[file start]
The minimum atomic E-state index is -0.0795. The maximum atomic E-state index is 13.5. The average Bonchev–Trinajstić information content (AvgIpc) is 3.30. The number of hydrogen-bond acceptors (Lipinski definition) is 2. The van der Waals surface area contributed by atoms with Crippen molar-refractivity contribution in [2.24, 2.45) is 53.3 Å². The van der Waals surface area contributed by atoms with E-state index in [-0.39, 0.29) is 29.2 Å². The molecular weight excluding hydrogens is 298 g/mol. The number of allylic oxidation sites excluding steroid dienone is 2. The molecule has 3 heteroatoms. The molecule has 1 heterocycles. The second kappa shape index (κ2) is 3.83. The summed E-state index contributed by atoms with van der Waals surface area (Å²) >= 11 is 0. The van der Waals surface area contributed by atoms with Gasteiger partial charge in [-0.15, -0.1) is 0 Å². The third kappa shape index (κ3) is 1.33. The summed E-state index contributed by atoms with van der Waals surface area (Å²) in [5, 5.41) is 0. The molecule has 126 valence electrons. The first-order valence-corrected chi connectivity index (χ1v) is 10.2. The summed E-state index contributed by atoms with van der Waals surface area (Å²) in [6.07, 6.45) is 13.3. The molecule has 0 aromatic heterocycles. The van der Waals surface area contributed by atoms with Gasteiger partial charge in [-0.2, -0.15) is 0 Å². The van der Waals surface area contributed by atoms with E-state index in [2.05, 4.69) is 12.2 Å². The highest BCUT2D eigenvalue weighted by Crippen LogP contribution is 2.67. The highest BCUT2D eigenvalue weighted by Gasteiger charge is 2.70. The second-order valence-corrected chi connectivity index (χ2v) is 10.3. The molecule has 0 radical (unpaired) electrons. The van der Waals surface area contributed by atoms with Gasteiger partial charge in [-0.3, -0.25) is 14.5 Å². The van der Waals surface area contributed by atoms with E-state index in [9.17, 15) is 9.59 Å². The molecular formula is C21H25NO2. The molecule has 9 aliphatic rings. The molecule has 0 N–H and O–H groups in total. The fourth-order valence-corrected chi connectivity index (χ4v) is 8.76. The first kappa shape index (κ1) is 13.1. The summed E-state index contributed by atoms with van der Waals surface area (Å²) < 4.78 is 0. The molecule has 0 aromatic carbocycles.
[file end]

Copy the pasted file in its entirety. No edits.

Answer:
The minimum atomic E-state index is -0.0795. The maximum atomic E-state index is 13.5. The average Bonchev–Trinajstić information content (AvgIpc) is 3.30. The number of hydrogen-bond acceptors (Lipinski definition) is 2. The van der Waals surface area contributed by atoms with Crippen molar-refractivity contribution in [2.24, 2.45) is 53.3 Å². The van der Waals surface area contributed by atoms with E-state index in [-0.39, 0.29) is 29.2 Å². The molecular weight excluding hydrogens is 298 g/mol. The number of allylic oxidation sites excluding steroid dienone is 2. The molecule has 3 heteroatoms. The molecule has 1 heterocycles. The second kappa shape index (κ2) is 3.83. The summed E-state index contributed by atoms with van der Waals surface area (Å²) >= 11 is 0. The van der Waals surface area contributed by atoms with Gasteiger partial charge in [-0.15, -0.1) is 0 Å². The third kappa shape index (κ3) is 1.33. The summed E-state index contributed by atoms with van der Waals surface area (Å²) in [5, 5.41) is 0. The molecule has 126 valence electrons. The first-order valence-corrected chi connectivity index (χ1v) is 10.2. The summed E-state index contributed by atoms with van der Waals surface area (Å²) in [6.07, 6.45) is 13.3. The molecule has 0 aromatic heterocycles. The van der Waals surface area contributed by atoms with Gasteiger partial charge in [-0.2, -0.15) is 0 Å². The van der Waals surface area contributed by atoms with E-state index in [2.05, 4.69) is 12.2 Å². The highest BCUT2D eigenvalue weighted by Crippen LogP contribution is 2.67. The highest BCUT2D eigenvalue weighted by Gasteiger charge is 2.70. The second-order valence-corrected chi connectivity index (χ2v) is 10.3. The molecule has 0 radical (unpaired) electrons. The van der Waals surface area contributed by atoms with Gasteiger partial charge in [-0.3, -0.25) is 14.5 Å². The van der Waals surface area contributed by atoms with E-state index in [9.17, 15) is 9.59 Å². The molecular formula is C21H25NO2. The molecule has 9 aliphatic rings. The molecule has 0 N–H and O–H groups in total. The fourth-order valence-corrected chi connectivity index (χ4v) is 8.76. The first kappa shape index (κ1) is 13.1. The summed E-state index contributed by atoms with van der Waals surface area (Å²) < 4.78 is 0. The molecule has 0 aromatic carbocycles.